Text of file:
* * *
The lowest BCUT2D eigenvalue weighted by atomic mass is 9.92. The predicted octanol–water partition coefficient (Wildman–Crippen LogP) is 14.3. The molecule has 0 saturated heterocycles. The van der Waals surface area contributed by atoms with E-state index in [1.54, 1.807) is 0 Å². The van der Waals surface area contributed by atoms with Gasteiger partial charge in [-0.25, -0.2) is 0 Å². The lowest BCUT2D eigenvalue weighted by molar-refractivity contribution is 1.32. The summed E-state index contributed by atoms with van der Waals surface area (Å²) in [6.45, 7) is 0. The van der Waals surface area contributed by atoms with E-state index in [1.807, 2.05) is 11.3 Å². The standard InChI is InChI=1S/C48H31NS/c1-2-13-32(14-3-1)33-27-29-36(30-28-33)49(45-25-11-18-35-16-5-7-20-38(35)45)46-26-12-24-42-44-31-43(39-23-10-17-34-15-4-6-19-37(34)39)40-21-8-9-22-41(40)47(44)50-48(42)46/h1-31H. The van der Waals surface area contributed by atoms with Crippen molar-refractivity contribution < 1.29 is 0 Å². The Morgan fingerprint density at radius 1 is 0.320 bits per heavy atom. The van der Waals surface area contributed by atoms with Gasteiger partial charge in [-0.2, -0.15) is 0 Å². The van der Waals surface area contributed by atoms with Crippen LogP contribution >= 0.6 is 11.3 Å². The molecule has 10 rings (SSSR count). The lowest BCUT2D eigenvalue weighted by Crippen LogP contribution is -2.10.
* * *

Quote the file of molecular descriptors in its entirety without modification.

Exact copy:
The lowest BCUT2D eigenvalue weighted by atomic mass is 9.92. The predicted octanol–water partition coefficient (Wildman–Crippen LogP) is 14.3. The molecule has 0 saturated heterocycles. The van der Waals surface area contributed by atoms with E-state index in [1.54, 1.807) is 0 Å². The van der Waals surface area contributed by atoms with Gasteiger partial charge in [-0.25, -0.2) is 0 Å². The lowest BCUT2D eigenvalue weighted by molar-refractivity contribution is 1.32. The summed E-state index contributed by atoms with van der Waals surface area (Å²) in [6.45, 7) is 0. The van der Waals surface area contributed by atoms with E-state index in [1.807, 2.05) is 11.3 Å². The standard InChI is InChI=1S/C48H31NS/c1-2-13-32(14-3-1)33-27-29-36(30-28-33)49(45-25-11-18-35-16-5-7-20-38(35)45)46-26-12-24-42-44-31-43(39-23-10-17-34-15-4-6-19-37(34)39)40-21-8-9-22-41(40)47(44)50-48(42)46/h1-31H. The van der Waals surface area contributed by atoms with Crippen molar-refractivity contribution < 1.29 is 0 Å². The Morgan fingerprint density at radius 1 is 0.320 bits per heavy atom. The van der Waals surface area contributed by atoms with Gasteiger partial charge in [-0.2, -0.15) is 0 Å². The van der Waals surface area contributed by atoms with Crippen LogP contribution >= 0.6 is 11.3 Å². The molecule has 10 rings (SSSR count). The lowest BCUT2D eigenvalue weighted by Crippen LogP contribution is -2.10.